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Presidential Candidate Environmental Platforms: Is the Median Voter Dead?

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By Mark Lubell - Posted on 16 October 2015

Every year I teach a class in public lands management and environmental policy, where we discuss the roles of major political institutions like Congress, President, courts, and bureaucracy.  For a fun participatory exercise, I always peruse the environmental platforms of the most current presidential candidates to see where they stand on public lands issues. I then extract various statements, and ask the students to vote on whether the Democratic or Republican candidate made the statement.  The exercise encourages student participation and helps them understand where the candidates and parties are different or in some cases less distinguishable.   This year I paid most attention to the policy platforms of Hilary Clinton, Donald Trump the “outsider”, and Jeb Bush the “insider” although a brief glance at the other candidates is consistent with the following thoughts.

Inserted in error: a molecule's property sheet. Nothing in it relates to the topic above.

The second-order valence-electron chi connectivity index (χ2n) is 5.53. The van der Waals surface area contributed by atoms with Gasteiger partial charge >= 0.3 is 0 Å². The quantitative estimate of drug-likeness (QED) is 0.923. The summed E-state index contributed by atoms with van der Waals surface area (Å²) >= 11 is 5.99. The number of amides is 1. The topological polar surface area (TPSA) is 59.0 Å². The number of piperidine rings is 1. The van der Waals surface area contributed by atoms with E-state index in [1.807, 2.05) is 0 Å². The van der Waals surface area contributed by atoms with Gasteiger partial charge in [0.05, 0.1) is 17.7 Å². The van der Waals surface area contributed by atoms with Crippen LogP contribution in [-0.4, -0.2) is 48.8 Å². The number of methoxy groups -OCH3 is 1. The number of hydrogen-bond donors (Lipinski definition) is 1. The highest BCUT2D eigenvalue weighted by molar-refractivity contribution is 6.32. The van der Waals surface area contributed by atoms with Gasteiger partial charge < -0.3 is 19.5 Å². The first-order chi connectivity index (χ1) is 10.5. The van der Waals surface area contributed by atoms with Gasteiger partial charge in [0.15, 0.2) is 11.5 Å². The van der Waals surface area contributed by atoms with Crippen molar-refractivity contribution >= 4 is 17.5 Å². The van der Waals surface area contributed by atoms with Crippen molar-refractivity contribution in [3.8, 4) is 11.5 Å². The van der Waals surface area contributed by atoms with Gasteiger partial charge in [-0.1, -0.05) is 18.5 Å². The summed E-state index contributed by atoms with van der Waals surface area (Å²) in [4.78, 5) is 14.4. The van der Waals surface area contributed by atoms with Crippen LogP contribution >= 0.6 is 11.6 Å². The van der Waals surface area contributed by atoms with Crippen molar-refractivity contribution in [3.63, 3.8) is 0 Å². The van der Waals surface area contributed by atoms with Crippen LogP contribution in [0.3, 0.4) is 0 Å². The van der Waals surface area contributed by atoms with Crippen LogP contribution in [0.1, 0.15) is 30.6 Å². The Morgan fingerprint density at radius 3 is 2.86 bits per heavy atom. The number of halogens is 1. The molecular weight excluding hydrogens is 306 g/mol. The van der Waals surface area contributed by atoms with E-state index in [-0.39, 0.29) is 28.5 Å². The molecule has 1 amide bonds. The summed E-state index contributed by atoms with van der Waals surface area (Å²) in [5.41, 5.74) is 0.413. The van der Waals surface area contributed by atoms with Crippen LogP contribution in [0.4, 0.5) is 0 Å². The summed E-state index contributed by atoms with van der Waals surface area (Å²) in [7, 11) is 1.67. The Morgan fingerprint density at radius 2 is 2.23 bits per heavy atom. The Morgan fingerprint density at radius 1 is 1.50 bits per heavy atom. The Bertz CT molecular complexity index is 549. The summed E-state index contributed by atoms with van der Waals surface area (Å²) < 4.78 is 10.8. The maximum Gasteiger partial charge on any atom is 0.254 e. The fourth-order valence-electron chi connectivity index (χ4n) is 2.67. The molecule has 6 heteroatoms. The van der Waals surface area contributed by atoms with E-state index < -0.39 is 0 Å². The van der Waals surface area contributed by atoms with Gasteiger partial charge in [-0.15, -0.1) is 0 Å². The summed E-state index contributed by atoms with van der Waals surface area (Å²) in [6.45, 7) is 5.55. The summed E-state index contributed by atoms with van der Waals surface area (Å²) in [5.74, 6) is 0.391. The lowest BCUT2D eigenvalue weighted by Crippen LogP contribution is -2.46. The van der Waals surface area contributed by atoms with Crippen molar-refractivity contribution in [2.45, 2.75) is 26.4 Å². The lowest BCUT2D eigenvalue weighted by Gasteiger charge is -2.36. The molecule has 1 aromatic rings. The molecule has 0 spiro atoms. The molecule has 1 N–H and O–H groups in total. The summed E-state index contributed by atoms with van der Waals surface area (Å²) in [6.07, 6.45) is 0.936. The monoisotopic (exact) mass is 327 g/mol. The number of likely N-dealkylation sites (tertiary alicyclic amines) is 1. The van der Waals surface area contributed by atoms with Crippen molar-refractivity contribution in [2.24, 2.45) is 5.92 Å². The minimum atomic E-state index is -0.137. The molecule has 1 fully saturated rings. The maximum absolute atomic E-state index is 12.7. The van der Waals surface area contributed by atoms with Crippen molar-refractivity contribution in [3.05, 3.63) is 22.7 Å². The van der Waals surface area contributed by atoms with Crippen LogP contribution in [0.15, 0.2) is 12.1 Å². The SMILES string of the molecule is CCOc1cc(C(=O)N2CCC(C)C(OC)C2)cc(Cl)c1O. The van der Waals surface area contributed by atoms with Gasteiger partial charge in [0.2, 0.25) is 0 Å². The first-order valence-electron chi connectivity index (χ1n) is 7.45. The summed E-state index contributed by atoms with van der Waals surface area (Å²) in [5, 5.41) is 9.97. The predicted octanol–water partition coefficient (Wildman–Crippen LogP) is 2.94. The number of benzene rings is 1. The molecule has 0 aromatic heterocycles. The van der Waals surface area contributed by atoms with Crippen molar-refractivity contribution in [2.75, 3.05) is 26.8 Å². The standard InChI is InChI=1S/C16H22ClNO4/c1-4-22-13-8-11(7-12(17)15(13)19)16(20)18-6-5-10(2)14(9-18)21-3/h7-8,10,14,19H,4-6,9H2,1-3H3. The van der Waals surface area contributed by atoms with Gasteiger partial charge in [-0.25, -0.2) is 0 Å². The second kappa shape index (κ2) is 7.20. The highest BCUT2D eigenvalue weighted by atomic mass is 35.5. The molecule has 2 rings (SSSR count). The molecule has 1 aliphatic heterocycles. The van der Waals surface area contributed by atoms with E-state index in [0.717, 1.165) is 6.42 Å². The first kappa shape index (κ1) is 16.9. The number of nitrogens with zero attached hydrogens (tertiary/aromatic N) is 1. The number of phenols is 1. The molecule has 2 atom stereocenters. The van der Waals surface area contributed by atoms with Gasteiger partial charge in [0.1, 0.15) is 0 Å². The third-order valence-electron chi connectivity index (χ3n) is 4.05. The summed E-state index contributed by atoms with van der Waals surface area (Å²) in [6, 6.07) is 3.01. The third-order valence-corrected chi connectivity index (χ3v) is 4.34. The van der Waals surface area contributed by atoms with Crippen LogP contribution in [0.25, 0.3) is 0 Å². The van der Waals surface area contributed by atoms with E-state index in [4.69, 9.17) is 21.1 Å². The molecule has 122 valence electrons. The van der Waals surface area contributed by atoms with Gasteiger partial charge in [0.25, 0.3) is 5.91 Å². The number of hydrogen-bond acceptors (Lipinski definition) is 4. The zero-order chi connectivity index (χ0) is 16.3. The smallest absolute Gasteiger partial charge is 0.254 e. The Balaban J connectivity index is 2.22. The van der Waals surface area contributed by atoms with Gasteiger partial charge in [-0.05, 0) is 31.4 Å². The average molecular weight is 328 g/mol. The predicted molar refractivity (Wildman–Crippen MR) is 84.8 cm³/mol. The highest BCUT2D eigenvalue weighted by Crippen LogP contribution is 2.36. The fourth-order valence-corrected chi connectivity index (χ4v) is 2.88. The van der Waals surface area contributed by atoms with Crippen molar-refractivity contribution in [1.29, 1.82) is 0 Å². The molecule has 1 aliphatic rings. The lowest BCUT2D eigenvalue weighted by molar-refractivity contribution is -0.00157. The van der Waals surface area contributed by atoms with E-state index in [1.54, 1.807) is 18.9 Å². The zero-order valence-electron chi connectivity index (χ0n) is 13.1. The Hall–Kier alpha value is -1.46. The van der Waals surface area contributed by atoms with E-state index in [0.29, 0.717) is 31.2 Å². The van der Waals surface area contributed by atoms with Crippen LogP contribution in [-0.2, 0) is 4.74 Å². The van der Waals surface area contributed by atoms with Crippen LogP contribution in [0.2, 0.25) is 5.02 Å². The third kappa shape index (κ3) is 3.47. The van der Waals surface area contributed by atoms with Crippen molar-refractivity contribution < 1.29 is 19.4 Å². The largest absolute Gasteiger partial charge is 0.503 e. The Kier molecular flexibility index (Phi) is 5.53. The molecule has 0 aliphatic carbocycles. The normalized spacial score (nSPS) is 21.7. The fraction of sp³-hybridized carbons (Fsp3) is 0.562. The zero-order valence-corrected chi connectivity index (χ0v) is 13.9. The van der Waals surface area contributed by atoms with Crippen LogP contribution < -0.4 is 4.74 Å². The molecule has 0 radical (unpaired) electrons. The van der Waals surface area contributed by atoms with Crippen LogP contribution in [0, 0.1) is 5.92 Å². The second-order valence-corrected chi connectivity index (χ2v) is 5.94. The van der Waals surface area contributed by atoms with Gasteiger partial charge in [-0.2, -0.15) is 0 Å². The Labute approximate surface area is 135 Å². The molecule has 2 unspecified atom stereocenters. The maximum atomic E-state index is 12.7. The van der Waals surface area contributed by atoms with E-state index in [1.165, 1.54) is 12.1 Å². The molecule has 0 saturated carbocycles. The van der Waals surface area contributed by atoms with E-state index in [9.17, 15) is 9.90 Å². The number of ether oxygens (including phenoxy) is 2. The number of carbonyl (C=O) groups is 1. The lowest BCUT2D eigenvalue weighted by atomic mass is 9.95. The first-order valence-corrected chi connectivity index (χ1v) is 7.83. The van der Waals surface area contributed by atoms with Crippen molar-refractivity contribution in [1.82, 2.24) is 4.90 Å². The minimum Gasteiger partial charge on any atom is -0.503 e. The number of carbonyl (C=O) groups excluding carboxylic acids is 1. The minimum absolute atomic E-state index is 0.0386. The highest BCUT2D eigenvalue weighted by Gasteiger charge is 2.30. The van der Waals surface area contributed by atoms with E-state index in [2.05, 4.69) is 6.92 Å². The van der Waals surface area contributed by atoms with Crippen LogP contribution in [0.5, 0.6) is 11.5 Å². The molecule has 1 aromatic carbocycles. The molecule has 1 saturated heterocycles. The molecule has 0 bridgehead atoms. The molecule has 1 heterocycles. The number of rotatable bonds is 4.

I noticed three new things about the candidate statements this year, all of which I think are troubling for democratic elections that in principle rely on voters making informed decisions on the basis of candidate policy positions.  Obviously there is a mountain of political science research that suggests most voters do not live up to the normative standard, but in my opinion it is still a standard worth pursuing.  I make these observations with the appropriate humility given that I am not a deep expert in public opinion or voting behavior, so I hope some of my political science colleagues will hone these ideas.  For lack of better terms, I will label the three observations:  narrow issue focus, lack of integration, and ideological extremes.

All of the environmental platforms have a very narrow issue focus on climate change and energy.  These are clearly the two highest issues on the political agenda, and there are good reasons for them to receive priority.  Hilary espouses the current Democratic view on this, calling for increased attention to climate change and accelerated development of alternative and “clean” energy sources like wind and solar.  In my opinion, the current Democratic view really doesn’t question any of the demand side issues about how much energy is used in our economy—it is a supply side platform.  Focusing on the climate implications of alternative energy also downplays the other important environmental costs of energy development, such as loss of biodiversity and habitat.